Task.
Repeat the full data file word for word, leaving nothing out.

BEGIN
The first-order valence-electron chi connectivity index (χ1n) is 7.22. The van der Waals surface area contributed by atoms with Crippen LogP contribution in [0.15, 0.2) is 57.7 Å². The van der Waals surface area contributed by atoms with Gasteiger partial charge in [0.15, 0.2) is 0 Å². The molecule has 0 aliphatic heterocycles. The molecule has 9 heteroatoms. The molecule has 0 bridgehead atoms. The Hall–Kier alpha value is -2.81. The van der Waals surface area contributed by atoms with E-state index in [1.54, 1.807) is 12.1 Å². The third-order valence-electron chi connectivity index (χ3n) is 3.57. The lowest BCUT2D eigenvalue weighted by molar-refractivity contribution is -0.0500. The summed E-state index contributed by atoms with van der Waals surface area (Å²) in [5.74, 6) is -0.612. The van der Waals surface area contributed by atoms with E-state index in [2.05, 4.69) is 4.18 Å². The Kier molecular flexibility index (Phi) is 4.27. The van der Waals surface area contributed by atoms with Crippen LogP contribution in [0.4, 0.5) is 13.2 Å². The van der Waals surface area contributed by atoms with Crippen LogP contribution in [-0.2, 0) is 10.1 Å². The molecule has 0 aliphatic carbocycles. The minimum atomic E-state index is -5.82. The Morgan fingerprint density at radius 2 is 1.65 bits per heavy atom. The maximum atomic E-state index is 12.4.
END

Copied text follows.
The first-order valence-electron chi connectivity index (χ1n) is 7.22. The van der Waals surface area contributed by atoms with Crippen LogP contribution in [0.15, 0.2) is 57.7 Å². The van der Waals surface area contributed by atoms with Gasteiger partial charge in [0.15, 0.2) is 0 Å². The molecule has 0 aliphatic heterocycles. The molecule has 9 heteroatoms. The molecule has 0 bridgehead atoms. The Hall–Kier alpha value is -2.81. The van der Waals surface area contributed by atoms with E-state index in [1.54, 1.807) is 12.1 Å². The third-order valence-electron chi connectivity index (χ3n) is 3.57. The lowest BCUT2D eigenvalue weighted by molar-refractivity contribution is -0.0500. The summed E-state index contributed by atoms with van der Waals surface area (Å²) in [5.74, 6) is -0.612. The van der Waals surface area contributed by atoms with E-state index in [2.05, 4.69) is 4.18 Å². The Kier molecular flexibility index (Phi) is 4.27. The van der Waals surface area contributed by atoms with Crippen LogP contribution in [0.4, 0.5) is 13.2 Å². The van der Waals surface area contributed by atoms with Crippen LogP contribution in [-0.2, 0) is 10.1 Å². The molecule has 0 aliphatic carbocycles. The minimum atomic E-state index is -5.82. The Morgan fingerprint density at radius 2 is 1.65 bits per heavy atom. The maximum atomic E-state index is 12.4.